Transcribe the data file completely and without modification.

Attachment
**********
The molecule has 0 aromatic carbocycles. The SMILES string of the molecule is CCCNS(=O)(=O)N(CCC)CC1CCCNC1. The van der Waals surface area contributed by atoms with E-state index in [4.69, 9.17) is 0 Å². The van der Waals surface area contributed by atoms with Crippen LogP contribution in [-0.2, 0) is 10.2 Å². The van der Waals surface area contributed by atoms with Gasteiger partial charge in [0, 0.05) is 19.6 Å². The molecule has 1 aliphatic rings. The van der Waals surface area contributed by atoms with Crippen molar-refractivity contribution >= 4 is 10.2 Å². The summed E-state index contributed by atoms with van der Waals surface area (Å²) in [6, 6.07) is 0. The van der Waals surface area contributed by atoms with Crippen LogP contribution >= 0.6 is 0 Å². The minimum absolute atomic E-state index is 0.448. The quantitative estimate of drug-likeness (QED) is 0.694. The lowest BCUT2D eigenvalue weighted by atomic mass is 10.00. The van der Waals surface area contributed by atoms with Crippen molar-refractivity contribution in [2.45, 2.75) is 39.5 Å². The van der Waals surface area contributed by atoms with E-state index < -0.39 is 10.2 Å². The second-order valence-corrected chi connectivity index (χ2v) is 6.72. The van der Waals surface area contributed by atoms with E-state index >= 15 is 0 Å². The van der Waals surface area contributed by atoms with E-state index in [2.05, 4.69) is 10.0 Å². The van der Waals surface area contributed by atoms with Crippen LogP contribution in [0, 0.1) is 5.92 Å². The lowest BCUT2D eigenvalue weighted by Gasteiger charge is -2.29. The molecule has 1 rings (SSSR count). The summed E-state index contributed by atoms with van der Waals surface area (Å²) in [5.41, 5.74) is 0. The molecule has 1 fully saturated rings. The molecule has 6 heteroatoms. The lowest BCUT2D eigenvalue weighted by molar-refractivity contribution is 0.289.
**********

The molecule has 0 aromatic carbocycles. The SMILES string of the molecule is CCCNS(=O)(=O)N(CCC)CC1CCCNC1. The van der Waals surface area contributed by atoms with E-state index in [4.69, 9.17) is 0 Å². The van der Waals surface area contributed by atoms with Crippen LogP contribution in [-0.2, 0) is 10.2 Å². The van der Waals surface area contributed by atoms with Gasteiger partial charge in [0, 0.05) is 19.6 Å². The molecule has 1 aliphatic rings. The van der Waals surface area contributed by atoms with Crippen molar-refractivity contribution >= 4 is 10.2 Å². The summed E-state index contributed by atoms with van der Waals surface area (Å²) in [6, 6.07) is 0. The van der Waals surface area contributed by atoms with Crippen LogP contribution >= 0.6 is 0 Å². The minimum absolute atomic E-state index is 0.448. The quantitative estimate of drug-likeness (QED) is 0.694. The lowest BCUT2D eigenvalue weighted by atomic mass is 10.00. The van der Waals surface area contributed by atoms with Crippen molar-refractivity contribution in [2.45, 2.75) is 39.5 Å². The van der Waals surface area contributed by atoms with E-state index < -0.39 is 10.2 Å². The second-order valence-corrected chi connectivity index (χ2v) is 6.72. The van der Waals surface area contributed by atoms with E-state index >= 15 is 0 Å². The van der Waals surface area contributed by atoms with E-state index in [2.05, 4.69) is 10.0 Å². The van der Waals surface area contributed by atoms with Crippen LogP contribution in [0, 0.1) is 5.92 Å². The lowest BCUT2D eigenvalue weighted by Gasteiger charge is -2.29. The molecule has 1 rings (SSSR count). The summed E-state index contributed by atoms with van der Waals surface area (Å²) in [5.41, 5.74) is 0. The molecule has 1 fully saturated rings. The molecule has 6 heteroatoms. The lowest BCUT2D eigenvalue weighted by molar-refractivity contribution is 0.289.